Friday's winter storm dumped an additional eight inches of snow on the area. It's been quite a winter here in Ohio. More snow than we have seen in many years. It will be interesting to know the total snow fall for the season once all is said and done.
In order to get out of the house for a while on Saturday Wyatt and I decided to go for a winter hike at Clear Fork. In the 24 hours since the storm all the county roads had been plowed but none of the parking areas or pull-offs had been cleared. My trusty Honda CRV has all wheel drive which works great but the vehicle's tires have ordinary street tread so I am very cautious in snow depths of 6" to 12". The only place I felt confident enough pulling the CRV off the road and into the snow was a flat access to some hunting area along the North-West end of the reservoir. Adding to our sense of adventure was the fact that I had not yet explored this particular area of the park.
During our trek we enjoyed looking at various tracks in the fresh snow. We easily identified rabbit, squirrel, raccoon and white tail deer that had moved through the area leaving their sign behind. I enjoyed teaching my son how to determine the direction of travel of deer. In deep snow it is not always possible to see the imprint of the hoof to determine which way the animal was going as would be readily apparent in soft soil or mud. After a heavy snow fall a deer's hoof tips will leave scrape marks on the surface of the snow an inch or so deep during it's stride that can be used by the tracker to tell which way the animal was going.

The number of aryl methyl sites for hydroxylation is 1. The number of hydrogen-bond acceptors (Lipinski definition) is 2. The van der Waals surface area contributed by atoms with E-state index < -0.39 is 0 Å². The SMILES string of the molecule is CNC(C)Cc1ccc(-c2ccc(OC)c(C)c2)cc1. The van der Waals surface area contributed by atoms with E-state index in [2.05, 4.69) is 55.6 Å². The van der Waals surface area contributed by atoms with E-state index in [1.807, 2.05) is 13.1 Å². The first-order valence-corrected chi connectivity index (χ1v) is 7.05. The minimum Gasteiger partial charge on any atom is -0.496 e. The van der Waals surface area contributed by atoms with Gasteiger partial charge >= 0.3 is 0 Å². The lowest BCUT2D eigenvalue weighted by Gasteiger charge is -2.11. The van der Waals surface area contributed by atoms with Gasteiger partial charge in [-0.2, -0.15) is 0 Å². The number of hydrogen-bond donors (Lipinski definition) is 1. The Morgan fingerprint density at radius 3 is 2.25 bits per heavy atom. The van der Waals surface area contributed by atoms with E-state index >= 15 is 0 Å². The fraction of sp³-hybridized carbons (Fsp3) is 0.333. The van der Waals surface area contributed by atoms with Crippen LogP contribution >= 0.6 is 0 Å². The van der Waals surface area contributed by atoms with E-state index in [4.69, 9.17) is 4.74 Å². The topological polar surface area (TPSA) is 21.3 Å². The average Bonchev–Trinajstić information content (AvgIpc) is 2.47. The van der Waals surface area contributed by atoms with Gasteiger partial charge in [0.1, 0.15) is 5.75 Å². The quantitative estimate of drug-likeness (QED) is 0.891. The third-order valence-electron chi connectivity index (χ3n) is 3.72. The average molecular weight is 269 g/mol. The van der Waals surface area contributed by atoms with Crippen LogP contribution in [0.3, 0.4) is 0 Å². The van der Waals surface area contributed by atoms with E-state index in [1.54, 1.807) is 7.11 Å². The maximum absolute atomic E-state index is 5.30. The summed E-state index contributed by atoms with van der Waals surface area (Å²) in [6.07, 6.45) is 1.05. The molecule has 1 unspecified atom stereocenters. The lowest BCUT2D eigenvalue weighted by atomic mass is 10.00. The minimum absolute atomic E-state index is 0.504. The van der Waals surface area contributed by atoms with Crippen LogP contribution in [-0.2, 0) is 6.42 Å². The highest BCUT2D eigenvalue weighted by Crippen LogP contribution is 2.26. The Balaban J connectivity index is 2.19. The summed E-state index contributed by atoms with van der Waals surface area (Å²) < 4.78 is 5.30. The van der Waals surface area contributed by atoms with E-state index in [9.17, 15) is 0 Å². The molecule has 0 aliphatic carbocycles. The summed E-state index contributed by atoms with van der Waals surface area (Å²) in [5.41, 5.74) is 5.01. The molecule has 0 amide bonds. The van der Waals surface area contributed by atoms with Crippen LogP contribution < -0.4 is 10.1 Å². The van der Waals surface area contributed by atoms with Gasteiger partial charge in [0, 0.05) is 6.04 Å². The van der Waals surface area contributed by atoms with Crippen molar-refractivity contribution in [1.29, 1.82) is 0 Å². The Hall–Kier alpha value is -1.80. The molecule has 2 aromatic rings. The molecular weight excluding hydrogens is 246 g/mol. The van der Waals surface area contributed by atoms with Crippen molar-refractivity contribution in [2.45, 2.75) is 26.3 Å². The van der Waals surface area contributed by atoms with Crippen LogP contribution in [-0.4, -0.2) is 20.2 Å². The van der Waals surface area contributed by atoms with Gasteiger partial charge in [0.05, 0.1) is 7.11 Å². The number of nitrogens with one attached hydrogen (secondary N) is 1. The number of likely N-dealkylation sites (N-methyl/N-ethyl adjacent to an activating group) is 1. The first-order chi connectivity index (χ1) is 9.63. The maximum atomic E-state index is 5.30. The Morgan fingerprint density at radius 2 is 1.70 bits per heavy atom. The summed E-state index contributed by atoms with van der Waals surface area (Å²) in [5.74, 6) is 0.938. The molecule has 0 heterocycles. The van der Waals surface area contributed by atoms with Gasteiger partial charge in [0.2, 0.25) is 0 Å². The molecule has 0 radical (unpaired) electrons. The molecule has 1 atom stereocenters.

Here is a classic white tail sign called a "rub". In the fall a buck will rub his antlers on a tree trunk aggressively enough to remove the bark from the tree. Deer are creatures of habit and these rubs can also be used to determine the route of a cruising buck. Leading up to the "rut" or mating season the North American Whitetail will patrol his territory in a repetitive circuit rubbing trees in the direction of his path. This behavior leaves a visual marker readily apparent by sight. More importantly though the buck has scent glands on his forehead near the antler that deposit his scent onto the rub as a notice to any female deer that happen into the area.
This shot from the North-East I have wanted to take for a couple of years now. The reservoir in the background is only visible during the winter when the trees are bare of their foliage. The area we hiked is just out of the frame to the right.